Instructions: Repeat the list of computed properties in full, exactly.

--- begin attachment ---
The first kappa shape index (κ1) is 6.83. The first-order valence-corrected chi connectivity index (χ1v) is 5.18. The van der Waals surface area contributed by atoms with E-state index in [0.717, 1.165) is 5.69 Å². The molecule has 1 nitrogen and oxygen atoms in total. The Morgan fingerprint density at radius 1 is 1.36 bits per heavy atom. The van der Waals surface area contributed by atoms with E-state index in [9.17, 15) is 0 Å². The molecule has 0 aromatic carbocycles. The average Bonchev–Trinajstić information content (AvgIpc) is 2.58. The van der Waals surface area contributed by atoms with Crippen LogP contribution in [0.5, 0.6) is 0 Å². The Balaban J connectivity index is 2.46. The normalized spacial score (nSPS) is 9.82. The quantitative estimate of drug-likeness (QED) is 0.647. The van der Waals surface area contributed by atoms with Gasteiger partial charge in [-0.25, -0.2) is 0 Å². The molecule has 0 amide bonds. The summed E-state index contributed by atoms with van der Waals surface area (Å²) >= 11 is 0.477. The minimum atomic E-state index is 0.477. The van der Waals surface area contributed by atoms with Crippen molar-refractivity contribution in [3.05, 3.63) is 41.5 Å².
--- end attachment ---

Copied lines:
The first kappa shape index (κ1) is 6.83. The first-order valence-corrected chi connectivity index (χ1v) is 5.18. The van der Waals surface area contributed by atoms with E-state index in [0.717, 1.165) is 5.69 Å². The molecule has 1 nitrogen and oxygen atoms in total. The Morgan fingerprint density at radius 1 is 1.36 bits per heavy atom. The van der Waals surface area contributed by atoms with E-state index in [9.17, 15) is 0 Å². The molecule has 0 aromatic carbocycles. The average Bonchev–Trinajstić information content (AvgIpc) is 2.58. The van der Waals surface area contributed by atoms with Crippen LogP contribution in [0.5, 0.6) is 0 Å². The Balaban J connectivity index is 2.46. The normalized spacial score (nSPS) is 9.82. The quantitative estimate of drug-likeness (QED) is 0.647. The van der Waals surface area contributed by atoms with Gasteiger partial charge in [-0.25, -0.2) is 0 Å². The molecule has 0 amide bonds. The summed E-state index contributed by atoms with van der Waals surface area (Å²) >= 11 is 0.477. The minimum atomic E-state index is 0.477. The van der Waals surface area contributed by atoms with Crippen molar-refractivity contribution in [3.05, 3.63) is 41.5 Å².